by Debra Hosseini
I’ve found that many artists on the spectrum are exceptional at creating art, but unless they have a manager (sometimes a parent), they don’t know how to market their art. The business aspect of being an artist is necessary to make a living selling your art.
As Temple Grandin said “I learned you have to build up and carry with you a portfolio of work. You never know when you are going to get a job opportunity… Nowadays, you can carry your portfolio on your phone.”
1. Create a website with an easy to navigate gallery, social media, and search engine optimization (SEO). WordPress websites which operate much like a word processing tool are easy to manage. If opting for WordPress, there are gallery plug-ins that will help you manage your art. A good one that The Art of Autism uses is nextgen-gallery.
If you don’t have the means to create a website, create a Facebook art page. Make sure you update it regularly with images of your new art.
2. Photograph or scan your art creating high-resolution images. High resolution is 300 dpi. This means that you need a camera that will take big or high-resolution images. If you don’t have a camera, consider hiring a professional photographer. If you don’t have money to hire a photographer, consider trading a piece of art for professional photography of your art. It’s important to have high-resolution images when submitting to potential galleries and purchasers via email.
3. Send out notices about your art in newsletters via email. The most successful artists keep a database of people who’ve shown interest in their art. They can then easily communicate with future customers. Don’t send email to people who don’t want to get your emails. When exhibiting your art, always have an email sign-up sheet to collect emails. On your website, have a contact us page that collects email lists. Consider email programs such as Aweber or mailchimp if you have extensive email lists.
4. Properly frame your art for exhibiting. I can’t stress how important it is that the art is presented well. That means the frames should flatter the art. Overly elaborate frames or frames that are worn with scratches usually don’t do art justice.
If your art is on paper, mat and frame the piece. Make sure you sign the art where your signature can be seen.
It’s okay not to use a frame if you have a deep canvas and the sides of the canvas are gallery wrapped.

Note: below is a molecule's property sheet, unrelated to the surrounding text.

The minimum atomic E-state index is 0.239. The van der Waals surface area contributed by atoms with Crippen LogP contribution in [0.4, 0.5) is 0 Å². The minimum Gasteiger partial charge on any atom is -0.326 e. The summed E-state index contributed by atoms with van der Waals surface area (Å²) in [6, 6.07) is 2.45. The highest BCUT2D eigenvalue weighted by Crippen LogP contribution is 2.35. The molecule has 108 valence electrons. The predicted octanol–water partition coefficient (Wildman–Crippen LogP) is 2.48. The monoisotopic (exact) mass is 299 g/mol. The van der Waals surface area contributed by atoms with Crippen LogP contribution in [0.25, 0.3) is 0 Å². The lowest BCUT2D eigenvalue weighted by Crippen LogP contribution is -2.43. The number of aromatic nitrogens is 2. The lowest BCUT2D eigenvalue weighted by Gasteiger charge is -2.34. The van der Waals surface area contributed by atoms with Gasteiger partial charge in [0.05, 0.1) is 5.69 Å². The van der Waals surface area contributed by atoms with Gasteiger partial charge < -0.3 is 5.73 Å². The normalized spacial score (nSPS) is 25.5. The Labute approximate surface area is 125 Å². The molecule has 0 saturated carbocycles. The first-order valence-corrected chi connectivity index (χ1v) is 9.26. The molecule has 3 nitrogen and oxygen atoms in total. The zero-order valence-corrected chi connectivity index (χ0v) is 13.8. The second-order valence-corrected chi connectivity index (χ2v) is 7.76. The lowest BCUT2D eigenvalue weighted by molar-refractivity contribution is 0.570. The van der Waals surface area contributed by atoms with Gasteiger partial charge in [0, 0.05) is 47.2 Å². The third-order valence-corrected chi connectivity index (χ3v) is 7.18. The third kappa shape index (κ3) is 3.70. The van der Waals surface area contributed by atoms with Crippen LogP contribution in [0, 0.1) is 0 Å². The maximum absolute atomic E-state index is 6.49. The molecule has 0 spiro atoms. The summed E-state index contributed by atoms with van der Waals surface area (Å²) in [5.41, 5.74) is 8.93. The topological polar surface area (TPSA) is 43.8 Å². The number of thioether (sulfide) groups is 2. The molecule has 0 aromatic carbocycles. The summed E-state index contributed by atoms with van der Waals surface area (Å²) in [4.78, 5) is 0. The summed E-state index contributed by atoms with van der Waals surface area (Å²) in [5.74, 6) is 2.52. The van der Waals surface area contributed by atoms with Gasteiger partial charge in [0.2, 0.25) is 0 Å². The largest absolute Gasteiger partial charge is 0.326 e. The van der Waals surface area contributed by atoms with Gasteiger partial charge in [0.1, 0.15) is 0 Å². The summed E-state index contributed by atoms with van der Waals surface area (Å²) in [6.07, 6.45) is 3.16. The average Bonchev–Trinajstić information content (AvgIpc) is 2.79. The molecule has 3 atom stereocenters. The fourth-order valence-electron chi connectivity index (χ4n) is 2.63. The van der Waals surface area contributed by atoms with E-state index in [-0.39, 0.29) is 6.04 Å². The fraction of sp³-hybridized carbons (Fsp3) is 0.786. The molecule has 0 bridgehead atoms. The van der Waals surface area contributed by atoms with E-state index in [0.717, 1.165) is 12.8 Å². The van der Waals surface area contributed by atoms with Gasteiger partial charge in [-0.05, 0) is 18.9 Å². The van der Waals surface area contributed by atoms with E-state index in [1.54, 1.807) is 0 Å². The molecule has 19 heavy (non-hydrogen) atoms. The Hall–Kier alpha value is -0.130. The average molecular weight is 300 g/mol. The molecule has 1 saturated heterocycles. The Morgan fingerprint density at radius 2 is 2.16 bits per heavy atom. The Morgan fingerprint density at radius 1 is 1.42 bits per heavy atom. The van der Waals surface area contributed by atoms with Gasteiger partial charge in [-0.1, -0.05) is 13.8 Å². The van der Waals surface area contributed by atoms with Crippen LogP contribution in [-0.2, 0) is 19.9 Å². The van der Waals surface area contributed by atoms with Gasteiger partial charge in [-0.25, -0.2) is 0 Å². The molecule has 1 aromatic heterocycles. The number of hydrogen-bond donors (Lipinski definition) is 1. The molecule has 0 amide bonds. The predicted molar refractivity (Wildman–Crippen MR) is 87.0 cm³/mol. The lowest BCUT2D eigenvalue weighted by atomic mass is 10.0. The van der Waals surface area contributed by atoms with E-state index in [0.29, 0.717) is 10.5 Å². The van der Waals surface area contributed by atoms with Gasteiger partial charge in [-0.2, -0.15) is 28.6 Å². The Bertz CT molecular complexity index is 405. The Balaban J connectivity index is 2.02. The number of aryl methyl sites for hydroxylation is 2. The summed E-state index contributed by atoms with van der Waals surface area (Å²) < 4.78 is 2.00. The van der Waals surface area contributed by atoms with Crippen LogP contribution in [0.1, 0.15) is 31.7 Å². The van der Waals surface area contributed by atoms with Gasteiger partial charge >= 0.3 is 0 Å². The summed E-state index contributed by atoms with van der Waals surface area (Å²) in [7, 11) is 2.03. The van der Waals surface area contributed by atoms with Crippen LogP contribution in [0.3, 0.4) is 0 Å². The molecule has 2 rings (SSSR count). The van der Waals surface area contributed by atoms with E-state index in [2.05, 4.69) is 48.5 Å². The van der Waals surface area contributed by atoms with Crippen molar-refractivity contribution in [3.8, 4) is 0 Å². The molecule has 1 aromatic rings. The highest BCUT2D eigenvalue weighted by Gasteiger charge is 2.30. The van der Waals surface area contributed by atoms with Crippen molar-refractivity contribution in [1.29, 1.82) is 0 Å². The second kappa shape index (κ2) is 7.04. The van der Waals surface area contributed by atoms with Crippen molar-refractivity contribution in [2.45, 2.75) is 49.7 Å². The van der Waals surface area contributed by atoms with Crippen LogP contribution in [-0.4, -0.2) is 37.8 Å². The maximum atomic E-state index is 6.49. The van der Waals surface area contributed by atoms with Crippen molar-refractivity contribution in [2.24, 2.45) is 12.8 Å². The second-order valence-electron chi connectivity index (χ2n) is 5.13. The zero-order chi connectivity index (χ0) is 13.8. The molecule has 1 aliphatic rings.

Make sure to wire your art for easy hanging. The wire should be placed 1/3 down from the top and be loose enough to easily hang but not so loose you will see the wire when hanging. Frames that don’t have a wire are a nightmare to hang.
5. Create business cards that you can hand out to possible buyers or gallery owners. The business card should include your email, phone number, and website if you have one.
6. Create posters or greeting cards of your art. Include on the back of the greeting card information about yourself. This is a great way to promote your art. A lot of times people can’t afford originals. They will buy posters. Also, posters are good to give away to clients who may exhibit it in a well-traveled venue.
7. Create a database of press contacts. When being honored or having an exhibit, email the press. It is important to know the proper format for press releases. This can be found through a google search.
8. Exposure, Exposure, Exposure Donate your art to good causes for auction, especially if there are high profile events in your community where your art will be seen by many or to well-intended organizations that support causes you believe in. Many of the artists in the art of autism give their art to autism organizations. A few give their art to individuals who are in need. If you don’t want to give an original, consider making a high quality print or a giclee of your art.
9. Price your art to sell. Most people can’t afford thousands of dollars for a piece of art. Consider making smaller pieces that can sell for reasonable amounts. Be open to negotiation especially if your art will be seen in a public place or to an organization you believe in or a person that can’t really afford fine art yet would love to have a nice piece of art in their home.
10. Network, network, network. This can be through social media, such as facebook, twitter, and pinterest or in person. Consider volunteering at a local art gallery. The more you get out there, the more opportunities to display your art. It’s also a good idea to mention other artists to collectors. Especially, if you know what type of art they like. This creates goodwill and the other artist might mention you as well!
11. Take criticism constructively. Sometimes constructive criticism can help an artist tremendously. Often the juror in exhibits will offer advice to participating artists.
12. Many states have disability organizations that support artists on the spectrum with small grants. This can help you cover some of the expenses of creating a website, framing, photographing, etc.
If you follow these steps, hopefully you’ll see more of these signs.
Each of these points can be elaborated in much more detail. Stay tuned for future blogs.
Thanks, Debra, this post was really useful for me, as I intend, for the near future, to restart painting my watercolors. 🙂
Many thanks! It is definitely an terrific web site.
THIS WAS REALLY HELPFUL AND COMPREHENSIVE ADVICE FOR ARTISTS. THANK YOU
Yeah…. This article was not geared toward autistic people very well. It still paints networking and speaking to people as the only way to be a successful artist, without offering alternatives to direct communication that might be easier for autistic people. I dont like networking. At all. i need to do that in order to sell art. There was no specific advice catered to autistic people on how to communicate, network, approach customers/clients, and receive criticism in this field.
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